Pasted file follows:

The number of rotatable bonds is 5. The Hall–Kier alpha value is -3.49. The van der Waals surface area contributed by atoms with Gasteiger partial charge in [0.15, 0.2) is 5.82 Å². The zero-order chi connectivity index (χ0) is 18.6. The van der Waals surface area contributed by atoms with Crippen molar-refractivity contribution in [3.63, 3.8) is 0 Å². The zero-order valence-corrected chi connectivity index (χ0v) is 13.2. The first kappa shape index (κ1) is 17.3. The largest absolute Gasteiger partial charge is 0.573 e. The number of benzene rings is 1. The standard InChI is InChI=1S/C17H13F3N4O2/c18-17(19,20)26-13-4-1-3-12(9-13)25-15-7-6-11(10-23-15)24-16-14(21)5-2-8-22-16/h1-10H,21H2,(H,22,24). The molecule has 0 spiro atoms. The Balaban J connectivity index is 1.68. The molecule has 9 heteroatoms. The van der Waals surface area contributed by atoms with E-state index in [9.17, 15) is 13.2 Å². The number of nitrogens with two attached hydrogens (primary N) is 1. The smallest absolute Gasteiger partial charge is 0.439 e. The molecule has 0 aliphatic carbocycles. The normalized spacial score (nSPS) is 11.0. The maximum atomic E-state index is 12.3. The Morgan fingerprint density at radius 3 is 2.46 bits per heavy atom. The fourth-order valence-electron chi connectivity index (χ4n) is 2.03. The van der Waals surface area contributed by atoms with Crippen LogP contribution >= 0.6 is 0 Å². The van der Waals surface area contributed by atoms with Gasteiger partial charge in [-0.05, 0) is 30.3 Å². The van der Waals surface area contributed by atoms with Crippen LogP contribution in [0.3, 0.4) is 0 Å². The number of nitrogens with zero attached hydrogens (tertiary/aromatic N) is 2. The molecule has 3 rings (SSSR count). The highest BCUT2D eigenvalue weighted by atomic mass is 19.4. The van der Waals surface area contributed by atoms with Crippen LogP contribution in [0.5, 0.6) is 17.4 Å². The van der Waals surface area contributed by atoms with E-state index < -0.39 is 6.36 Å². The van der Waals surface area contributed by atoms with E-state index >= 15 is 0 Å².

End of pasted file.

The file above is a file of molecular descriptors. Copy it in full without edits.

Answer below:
The number of rotatable bonds is 5. The Hall–Kier alpha value is -3.49. The van der Waals surface area contributed by atoms with Gasteiger partial charge in [0.15, 0.2) is 5.82 Å². The zero-order chi connectivity index (χ0) is 18.6. The van der Waals surface area contributed by atoms with Crippen molar-refractivity contribution in [3.63, 3.8) is 0 Å². The zero-order valence-corrected chi connectivity index (χ0v) is 13.2. The first kappa shape index (κ1) is 17.3. The largest absolute Gasteiger partial charge is 0.573 e. The number of benzene rings is 1. The standard InChI is InChI=1S/C17H13F3N4O2/c18-17(19,20)26-13-4-1-3-12(9-13)25-15-7-6-11(10-23-15)24-16-14(21)5-2-8-22-16/h1-10H,21H2,(H,22,24). The molecule has 0 spiro atoms. The Balaban J connectivity index is 1.68. The molecule has 9 heteroatoms. The van der Waals surface area contributed by atoms with E-state index in [9.17, 15) is 13.2 Å². The number of nitrogens with two attached hydrogens (primary N) is 1. The smallest absolute Gasteiger partial charge is 0.439 e. The molecule has 0 aliphatic carbocycles. The normalized spacial score (nSPS) is 11.0. The maximum atomic E-state index is 12.3. The Morgan fingerprint density at radius 3 is 2.46 bits per heavy atom. The fourth-order valence-electron chi connectivity index (χ4n) is 2.03. The van der Waals surface area contributed by atoms with Crippen LogP contribution >= 0.6 is 0 Å². The van der Waals surface area contributed by atoms with Gasteiger partial charge in [-0.05, 0) is 30.3 Å². The van der Waals surface area contributed by atoms with Crippen LogP contribution in [0.3, 0.4) is 0 Å². The number of nitrogens with zero attached hydrogens (tertiary/aromatic N) is 2. The molecule has 3 rings (SSSR count). The highest BCUT2D eigenvalue weighted by atomic mass is 19.4. The van der Waals surface area contributed by atoms with Crippen LogP contribution in [0.5, 0.6) is 17.4 Å². The van der Waals surface area contributed by atoms with E-state index < -0.39 is 6.36 Å². The van der Waals surface area contributed by atoms with E-state index >= 15 is 0 Å².